, Volume 15, Issue 3, pp 807–818 | Cite as

Effects of Rifaximin on Central Responses to Social Stress—a Pilot Experiment

  • Huiying Wang
  • Christoph Braun
  • Paul Enck
Original Article


Probiotics that promote the gut microbiota have been reported to reduce stress responses, and improve memory and mood. Whether and how antibiotics that eliminate or inhibit pathogenic and commensal gut bacteria also affect central nervous system functions in humans is so far unknown. In a double-blinded randomized study, 16 healthy volunteers (27.00 ± 1.60 years; 9 males) received either rifaximin (600 mg/day) (a poorly absorbable antibiotic) or placebo for 7 days. Before and after the drug intervention, brain activities during rest and during a social stressor inducing feelings of exclusion (Cyberball game) were measured using magnetoencephalography. Social exclusion significantly affected (p < 0.001) mood and increased exclusion perception. Magnetoencephalography showed brain regions with higher activations during exclusion as compared to inclusion, in different frequency bands. Seven days of rifaximin increased prefrontal and right cingulate alpha power during resting state. Low beta power showed an interaction of intervention (rifaximin, placebo) × condition (inclusion, exclusion) during the Cyberball game in the bilateral prefrontal and left anterior cingulate cortex. Only in the rifaximin group, a decrease (p = 0.004) in power was seen comparing exclusion to inclusion; the reduced beta-1 power was negatively correlated with a change in the subjective exclusion perception score. Social stress affecting brain functioning in a specific manner is modulated by rifaximin. Contrary to our hypothesis that antibiotics have advert effects on mood, the antibiotic exhibited stress-reducing effects similar to reported effects of probiotics (supported by NeuroGUT, a EU 7th Framework Programme ITN no. 607652; identifier number NCT02793193).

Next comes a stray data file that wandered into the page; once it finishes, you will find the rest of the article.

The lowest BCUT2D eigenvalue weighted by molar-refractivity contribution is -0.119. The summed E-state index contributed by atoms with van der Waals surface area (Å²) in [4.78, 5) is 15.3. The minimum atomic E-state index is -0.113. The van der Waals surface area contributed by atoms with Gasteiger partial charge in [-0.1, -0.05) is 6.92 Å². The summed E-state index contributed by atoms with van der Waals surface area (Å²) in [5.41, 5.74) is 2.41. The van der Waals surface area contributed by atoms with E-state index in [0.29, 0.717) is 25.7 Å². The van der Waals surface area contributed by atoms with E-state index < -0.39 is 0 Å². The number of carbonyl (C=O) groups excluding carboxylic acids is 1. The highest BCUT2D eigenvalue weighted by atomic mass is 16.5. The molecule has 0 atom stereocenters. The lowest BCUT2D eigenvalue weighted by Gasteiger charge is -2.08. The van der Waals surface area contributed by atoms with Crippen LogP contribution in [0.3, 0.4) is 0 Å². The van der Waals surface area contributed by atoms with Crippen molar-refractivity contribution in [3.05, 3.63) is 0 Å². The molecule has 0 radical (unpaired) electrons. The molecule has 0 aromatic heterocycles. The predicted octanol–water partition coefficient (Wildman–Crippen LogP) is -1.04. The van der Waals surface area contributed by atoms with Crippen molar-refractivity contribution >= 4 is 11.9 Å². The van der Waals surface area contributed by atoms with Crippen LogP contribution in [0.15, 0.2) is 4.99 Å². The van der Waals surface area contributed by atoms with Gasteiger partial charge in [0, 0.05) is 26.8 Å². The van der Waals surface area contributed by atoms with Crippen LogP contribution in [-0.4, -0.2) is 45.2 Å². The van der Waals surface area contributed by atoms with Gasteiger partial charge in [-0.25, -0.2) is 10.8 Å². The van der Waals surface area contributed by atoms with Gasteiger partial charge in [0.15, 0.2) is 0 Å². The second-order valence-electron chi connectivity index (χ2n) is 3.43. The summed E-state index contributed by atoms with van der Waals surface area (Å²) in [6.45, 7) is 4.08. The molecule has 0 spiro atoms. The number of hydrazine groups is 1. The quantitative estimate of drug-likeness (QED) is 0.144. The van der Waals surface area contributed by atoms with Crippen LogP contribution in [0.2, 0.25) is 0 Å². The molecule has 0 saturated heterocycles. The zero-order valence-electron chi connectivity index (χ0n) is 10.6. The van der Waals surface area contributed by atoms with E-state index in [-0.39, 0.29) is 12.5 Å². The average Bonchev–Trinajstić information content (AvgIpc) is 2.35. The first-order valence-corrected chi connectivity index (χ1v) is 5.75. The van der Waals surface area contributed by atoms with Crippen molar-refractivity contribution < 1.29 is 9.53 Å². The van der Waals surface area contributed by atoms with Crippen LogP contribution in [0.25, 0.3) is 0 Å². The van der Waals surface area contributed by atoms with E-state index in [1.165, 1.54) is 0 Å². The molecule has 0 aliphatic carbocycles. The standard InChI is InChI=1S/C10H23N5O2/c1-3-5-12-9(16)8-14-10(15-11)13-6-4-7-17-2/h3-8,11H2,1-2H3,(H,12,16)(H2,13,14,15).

Gut–brain axis Antibiotic Stress Cyberball MEG 



The research leading to these results has received funding from the People Programme of the European Union’s Seventh Framework Programme under Research Executive Agency Grant agreement no. 607652 (NeuroGUT).

Required Author Forms

Disclosure forms provided by the authors are available with the online version of this article.

Author Contributions

PE is responsible for the integrity of the work—the inception of the study and publication of the work. HW contributed to the design of the study, data collection and analysis, drafting of the manuscript, and critical revisions of the manuscript. CB and PE contributed to the design of the study, data analysis, and critical revisions of the manuscript. All authors approved the final version of the manuscript.

Compliance with Ethical Standards

Conflict of Interest

The authors declare that they have no conflicts of interest.

Supplementary material

13311_2018_627_MOESM1_ESM.pdf (999 kb)
ESM 1 (PDF 998 kb)


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Copyright information

© The American Society for Experimental NeuroTherapeutics, Inc. 2018

Authors and Affiliations

  1. 1.Department of Psychosomatic Medicine and PsychotherapyUniversity Hospital TübingenTübingenGermany
  2. 2.Magnetoencephalography CentreUniversity Hospital TübingenTübingenGermany
  3. 3.Graduate Training Center of NeuroscienceInternational Max Planck Research School for Cognitive and Systems NeuroscienceTübingenGermany
  4. 4.Centro Interdipartimentale Mente/Cervello, Center for Mind/Brain SciencesUniversity of TrentoRoveretoItaly

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